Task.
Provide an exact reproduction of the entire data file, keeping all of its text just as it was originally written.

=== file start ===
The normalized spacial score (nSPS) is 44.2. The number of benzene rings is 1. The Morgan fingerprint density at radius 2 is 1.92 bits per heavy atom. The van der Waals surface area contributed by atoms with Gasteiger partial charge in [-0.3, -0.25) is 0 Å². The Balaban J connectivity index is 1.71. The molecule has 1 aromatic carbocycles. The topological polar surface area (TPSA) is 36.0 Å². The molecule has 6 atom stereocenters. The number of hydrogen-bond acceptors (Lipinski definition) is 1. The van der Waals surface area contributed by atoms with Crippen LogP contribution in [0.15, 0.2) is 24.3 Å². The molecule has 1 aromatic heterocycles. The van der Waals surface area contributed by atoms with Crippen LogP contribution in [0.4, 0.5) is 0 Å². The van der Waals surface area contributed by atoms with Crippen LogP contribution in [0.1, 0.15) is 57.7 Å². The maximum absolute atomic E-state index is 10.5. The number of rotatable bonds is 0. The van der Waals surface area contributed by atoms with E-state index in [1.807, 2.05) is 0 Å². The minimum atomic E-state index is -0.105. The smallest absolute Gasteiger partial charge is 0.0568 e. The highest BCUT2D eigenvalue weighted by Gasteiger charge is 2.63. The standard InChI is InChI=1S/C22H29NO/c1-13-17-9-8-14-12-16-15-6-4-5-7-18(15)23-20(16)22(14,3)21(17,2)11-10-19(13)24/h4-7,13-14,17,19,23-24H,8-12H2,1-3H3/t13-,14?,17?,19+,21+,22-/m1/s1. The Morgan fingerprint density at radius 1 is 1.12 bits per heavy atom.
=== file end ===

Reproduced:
The normalized spacial score (nSPS) is 44.2. The number of benzene rings is 1. The Morgan fingerprint density at radius 2 is 1.92 bits per heavy atom. The van der Waals surface area contributed by atoms with Gasteiger partial charge in [-0.3, -0.25) is 0 Å². The Balaban J connectivity index is 1.71. The molecule has 1 aromatic carbocycles. The topological polar surface area (TPSA) is 36.0 Å². The molecule has 6 atom stereocenters. The number of hydrogen-bond acceptors (Lipinski definition) is 1. The van der Waals surface area contributed by atoms with Crippen LogP contribution in [0.15, 0.2) is 24.3 Å². The molecule has 1 aromatic heterocycles. The van der Waals surface area contributed by atoms with Crippen LogP contribution in [0.4, 0.5) is 0 Å². The van der Waals surface area contributed by atoms with Crippen LogP contribution in [0.1, 0.15) is 57.7 Å². The maximum absolute atomic E-state index is 10.5. The number of rotatable bonds is 0. The van der Waals surface area contributed by atoms with E-state index in [1.807, 2.05) is 0 Å². The minimum atomic E-state index is -0.105. The smallest absolute Gasteiger partial charge is 0.0568 e. The highest BCUT2D eigenvalue weighted by Gasteiger charge is 2.63. The standard InChI is InChI=1S/C22H29NO/c1-13-17-9-8-14-12-16-15-6-4-5-7-18(15)23-20(16)22(14,3)21(17,2)11-10-19(13)24/h4-7,13-14,17,19,23-24H,8-12H2,1-3H3/t13-,14?,17?,19+,21+,22-/m1/s1. The Morgan fingerprint density at radius 1 is 1.12 bits per heavy atom.